Pastor, Bishop, and Elder:
What's the difference?

by David R. Cox
(c) 2003

When we look at the issue of pastor, we need to understand all we can about what the Bible says about this ministry. To briefly give an overview, the Bible uses the terms, "pastor", "bishop" (or overseer), and "elder" interchangeably for the most part. But there are subtle differences between them.

Definition of "Pastor" - This term is dealing with the gift of spiritual oversight. It is a spiritual ability that God has given some which revolves around several key elements:
(1) studying and expositing the Word of God, explaining the results of those studies to others,
(2) understanding the human error in religion (heresy, disobedience) and being able to discern that in people, groups, movements, organizations, etc, and refute that from Scripture. 
(3) being able to spiritual access the needs and problems of a person from talking to him, and to solve these problems by means of explaining Scripture to answer those problems and needs.

In addition, the pastor is not really a pastor without a group to pastor. No shepherd of sheep is really a shepherd unless he has a charge, likewise a pastor of God's people. We would include in the concept of "pastor" a calling which has to do with God making clear His will that a specific pastor is to be in a specific place (with a specific group of people).

Definition of "Elder" - Elders go way back into the beginning of the Old Testament. The word literally means somebody older, and presumably wiser than the rest. Elders come into being because of the character quality that they possess. Within the framework of the Bible, we should say that not everybody that is older is wiser, and for example the families and tribes in the Old Testament (even outside of Israel) would restrict "their elders" to certain ones of the older men which have manifested character in the form of leadership, wisdom, nobility, and bravery (doing what others would be too scared to do themselves). Eldership is not focused on the talent or the official position (office) but rather on the spiritual quality of the character of the man.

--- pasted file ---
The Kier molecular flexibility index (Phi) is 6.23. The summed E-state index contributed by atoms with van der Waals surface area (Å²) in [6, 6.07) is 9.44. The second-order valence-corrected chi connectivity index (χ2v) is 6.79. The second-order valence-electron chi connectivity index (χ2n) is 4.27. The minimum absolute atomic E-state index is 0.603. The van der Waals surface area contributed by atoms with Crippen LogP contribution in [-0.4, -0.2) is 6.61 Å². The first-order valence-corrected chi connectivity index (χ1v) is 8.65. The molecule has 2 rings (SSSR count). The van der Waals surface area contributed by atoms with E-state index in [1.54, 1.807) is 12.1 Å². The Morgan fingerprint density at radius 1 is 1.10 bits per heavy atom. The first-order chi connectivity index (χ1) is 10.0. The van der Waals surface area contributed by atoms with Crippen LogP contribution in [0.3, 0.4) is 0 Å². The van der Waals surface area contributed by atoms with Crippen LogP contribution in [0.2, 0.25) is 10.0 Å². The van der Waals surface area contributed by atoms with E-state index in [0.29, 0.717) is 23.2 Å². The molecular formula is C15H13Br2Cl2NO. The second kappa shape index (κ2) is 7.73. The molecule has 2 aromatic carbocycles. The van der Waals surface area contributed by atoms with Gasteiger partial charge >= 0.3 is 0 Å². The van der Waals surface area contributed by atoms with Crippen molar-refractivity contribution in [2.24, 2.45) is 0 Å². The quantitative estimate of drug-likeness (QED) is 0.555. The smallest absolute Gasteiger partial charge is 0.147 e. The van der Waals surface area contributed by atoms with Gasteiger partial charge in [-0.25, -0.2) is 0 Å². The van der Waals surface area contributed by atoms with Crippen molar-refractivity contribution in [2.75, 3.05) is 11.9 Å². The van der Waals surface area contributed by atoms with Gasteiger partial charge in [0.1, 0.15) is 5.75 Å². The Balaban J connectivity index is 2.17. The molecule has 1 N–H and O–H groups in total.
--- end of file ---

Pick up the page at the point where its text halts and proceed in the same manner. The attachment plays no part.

Within the context of the church, elders would be those men who are spiritually mature, very capable and able of leading others and ruling over the church, WHETHER THESE MEN ARE OFFICIALLY RECOGNIZED OR NOT. Some churches may have men qualifying to be elders that they simply do not recognize. This is sad but it happens.

Definition of "Bishop" (overseer) - The bishop is the one man who is spiritually responsible to God and before the brethren for the church. This means that he is officially the one God will hold responsible. He has a definite office, which he must enter only after his spiritual qualifications (that he is elder material) have been checked and approved, and the church approves him.

Once approved, he is to take the leadership and lead the church. If he disqualifies himself, the church is to remove him from his position and find another. This term refers principally to the office, by which he leads, guides, presides, and officially represents the church.

Three different terms, one man. To clarify the usage of these terms in the Bible, consider the terms, "father", "husband", and "employee". One and the same man can occupy all three terms without any problem. They speak of relationships and obligations and responsibilities. Likewise these terms for pastor can be used interchangeably. If you want to be technical, the term pastor refers to the spiritual gift that the man exercises. The term elder speaks of the qualifying spiritual character that the pastor needs. When you speak of bishop or overseer you are really referring to the spiritual office of a church. Because of the misuse of the term bishop in the Catholic church, we would tend to shy away from using that term because it may cause misunderstandings. When referring to the official church position, we would prefer the term "oversight" or "overseer". Likewise the term pastor is only used when it is referring to that relationship of spiritual oversight between the man and others. It really is a misuse of the term to refer to a pastor between churches as "pastor". A pastor has a spiritual gift that he exercises in the context of a group of people (a church). Without the group of people, he really is not a pastor, but rather an elder. 

We note finally the exact terms in a few specific passages. If you study this you will find the fine definitions between the terms comes through a little better.